Do you suppose any common ground will be found amongst those seeking to replace capitalism with something better, such as Jacque Fresco, and those who believe that reforming capitalism is a more realistic objective, such as Bill Gates?

Will "Occupy Wall Street" one day become "Wall Street is Redundant"?

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Comments on Occupy Wall Street Finds Support in Some Unlikely Places »

October 25, 2011

Ben Mack @ 5:27 am

Jim, I'm grateful for your coverage. For the record, I am not in any way connected with the Occupy movement. I am simply a citizen reporter. To this end, I have sought to popularize my media, and my perspective. After having spoken with 4 reporters on Tuesday of last week, zero coverage of my perspective were covered, and the following day a police officer came by my house about something reportedly completely unrelated. I seek to serve the police officers in whatever ways I can. I am not a part of the illegal activities in Phoenix, whether perpetrated by protesters nor the local police. I simply stand by my right to report what I see and to peacefully assemble where not illegal.

My lawyer has reviewed this post.



Kasia @ 10:27 am

Once upon a time I was a dissident in the then communist Poland. I remember a street demonstration in Gdansk in 1988, the city of Solidarnosc. It was already after martial law was lifted but still a number of restrictions remained such as protests, strikes, demonstrations etc. This street demonstration was definitely forbidden. The event started very peaceful in the church, with lots of speeches, songs and one stand-up comedy act. All the important names from the opposition were present. After the event in the church the whole crowd moved to the most anti-communist parish in Gdansk, where Lech Walesa spoke to people asking them to stay calm and not to involve themselves in the demonstration. But the crowd ignored him. I can't say exactly how big the group was. Perhaps a thousand, maybe less than that. We started to walk and sing, shouting anti-regime slogans. I had my excellent Leica and I was shooting lots of photos most of the Communist security forces (ZOM), the photos of my life! The special police forces were everywhere incognito and in official uniforms. We marched through the small, beautiful streets of the old Gdansk. It was peaceful, inspired and refreshing, a wonderful feeling of freedom. Suddenly when we approached the Dlugie Podbrzeze street on Moltawa Canal, the ZOM set off into action. They started to hit people, they smashed my camera, a very young boy next to me was beaten in such a bestial way that he died a few days later in hospital. I had such luck, I am very tiny person, I could be beaten to death very easily. In the end of course, the communists were forced to give up.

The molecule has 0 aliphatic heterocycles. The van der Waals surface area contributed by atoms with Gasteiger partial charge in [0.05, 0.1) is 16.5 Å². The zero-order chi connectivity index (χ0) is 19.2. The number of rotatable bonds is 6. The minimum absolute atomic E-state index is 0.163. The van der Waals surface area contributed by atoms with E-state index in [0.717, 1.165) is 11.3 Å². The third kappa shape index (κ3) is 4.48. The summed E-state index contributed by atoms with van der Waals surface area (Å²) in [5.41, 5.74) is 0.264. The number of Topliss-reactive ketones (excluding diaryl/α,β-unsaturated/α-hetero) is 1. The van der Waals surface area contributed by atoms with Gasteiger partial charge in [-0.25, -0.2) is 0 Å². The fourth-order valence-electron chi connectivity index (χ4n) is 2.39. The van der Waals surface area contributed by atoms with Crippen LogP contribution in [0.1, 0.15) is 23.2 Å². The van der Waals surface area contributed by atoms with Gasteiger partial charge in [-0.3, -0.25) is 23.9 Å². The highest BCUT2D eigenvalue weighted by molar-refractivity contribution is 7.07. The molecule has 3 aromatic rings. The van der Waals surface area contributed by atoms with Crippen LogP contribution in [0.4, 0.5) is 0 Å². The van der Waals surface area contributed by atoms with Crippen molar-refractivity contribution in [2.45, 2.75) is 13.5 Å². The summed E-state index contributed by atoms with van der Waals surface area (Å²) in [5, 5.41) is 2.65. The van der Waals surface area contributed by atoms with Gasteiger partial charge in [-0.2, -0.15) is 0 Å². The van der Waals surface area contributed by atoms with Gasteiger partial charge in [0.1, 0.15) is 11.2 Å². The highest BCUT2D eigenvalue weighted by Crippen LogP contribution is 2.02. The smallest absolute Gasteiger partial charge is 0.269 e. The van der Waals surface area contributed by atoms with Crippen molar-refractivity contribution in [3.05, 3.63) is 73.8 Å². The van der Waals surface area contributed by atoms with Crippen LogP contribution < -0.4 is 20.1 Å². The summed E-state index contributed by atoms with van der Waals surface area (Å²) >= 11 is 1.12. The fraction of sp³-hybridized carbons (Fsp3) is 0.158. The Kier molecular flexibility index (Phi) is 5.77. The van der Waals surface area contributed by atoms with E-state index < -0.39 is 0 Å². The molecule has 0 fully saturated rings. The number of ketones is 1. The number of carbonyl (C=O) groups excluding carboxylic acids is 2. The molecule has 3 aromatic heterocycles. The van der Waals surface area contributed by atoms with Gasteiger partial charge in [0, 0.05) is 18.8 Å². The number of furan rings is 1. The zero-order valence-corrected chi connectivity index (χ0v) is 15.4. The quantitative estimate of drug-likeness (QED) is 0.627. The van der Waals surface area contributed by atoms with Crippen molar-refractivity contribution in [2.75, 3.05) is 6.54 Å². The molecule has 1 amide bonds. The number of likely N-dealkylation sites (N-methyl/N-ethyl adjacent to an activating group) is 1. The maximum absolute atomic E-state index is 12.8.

In 1971 Leszek Kolakowski wrote an essay "Theses on Hope and Hopelessness" which suggested that self-organized social groups could gradually expand the spheres of civil society in a totalitarian state. And he was right. I hope the same will happen in the USA and in the other Anglo-Saxon capitalist countries. Ben I get the impression that you are kind of afraid, but I don't understand what of? You are a citizen of a democratic country, aren't you!? I had to leave my country, I had to say goodbye to my ambition to become a university teacher because of my engagement against the regime. But I don't regret it and never did.

Nico @ 12:03 pm

Kasia, I agree with what you say. However the US isn't that free anymore. Don't forget that.

Good Luck to everybody protesting!!